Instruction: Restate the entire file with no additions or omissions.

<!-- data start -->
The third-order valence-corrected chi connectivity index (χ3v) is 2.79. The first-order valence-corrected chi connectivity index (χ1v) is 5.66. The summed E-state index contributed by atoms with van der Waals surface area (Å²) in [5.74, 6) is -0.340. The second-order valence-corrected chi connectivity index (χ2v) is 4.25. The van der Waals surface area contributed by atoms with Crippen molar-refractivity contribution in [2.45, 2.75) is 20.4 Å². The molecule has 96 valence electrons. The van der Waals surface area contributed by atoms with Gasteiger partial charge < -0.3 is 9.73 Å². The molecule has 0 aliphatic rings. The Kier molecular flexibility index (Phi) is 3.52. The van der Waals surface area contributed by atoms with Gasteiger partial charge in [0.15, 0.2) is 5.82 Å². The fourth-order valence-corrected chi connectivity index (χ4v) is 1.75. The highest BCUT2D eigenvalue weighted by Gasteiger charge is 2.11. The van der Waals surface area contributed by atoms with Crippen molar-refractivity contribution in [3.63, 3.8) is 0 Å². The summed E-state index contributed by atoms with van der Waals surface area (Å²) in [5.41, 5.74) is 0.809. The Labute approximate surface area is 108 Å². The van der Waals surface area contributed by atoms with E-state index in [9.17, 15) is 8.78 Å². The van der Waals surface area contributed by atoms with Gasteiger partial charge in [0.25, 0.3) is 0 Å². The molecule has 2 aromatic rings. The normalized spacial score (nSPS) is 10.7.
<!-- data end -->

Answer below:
The third-order valence-corrected chi connectivity index (χ3v) is 2.79. The first-order valence-corrected chi connectivity index (χ1v) is 5.66. The summed E-state index contributed by atoms with van der Waals surface area (Å²) in [5.74, 6) is -0.340. The second-order valence-corrected chi connectivity index (χ2v) is 4.25. The van der Waals surface area contributed by atoms with Crippen molar-refractivity contribution in [2.45, 2.75) is 20.4 Å². The molecule has 96 valence electrons. The van der Waals surface area contributed by atoms with Gasteiger partial charge < -0.3 is 9.73 Å². The molecule has 0 aliphatic rings. The Kier molecular flexibility index (Phi) is 3.52. The van der Waals surface area contributed by atoms with Gasteiger partial charge in [0.15, 0.2) is 5.82 Å². The fourth-order valence-corrected chi connectivity index (χ4v) is 1.75. The highest BCUT2D eigenvalue weighted by Gasteiger charge is 2.11. The van der Waals surface area contributed by atoms with Crippen molar-refractivity contribution in [3.63, 3.8) is 0 Å². The summed E-state index contributed by atoms with van der Waals surface area (Å²) in [5.41, 5.74) is 0.809. The Labute approximate surface area is 108 Å². The van der Waals surface area contributed by atoms with E-state index in [9.17, 15) is 8.78 Å². The van der Waals surface area contributed by atoms with Gasteiger partial charge in [0.25, 0.3) is 0 Å². The molecule has 2 aromatic rings. The normalized spacial score (nSPS) is 10.7.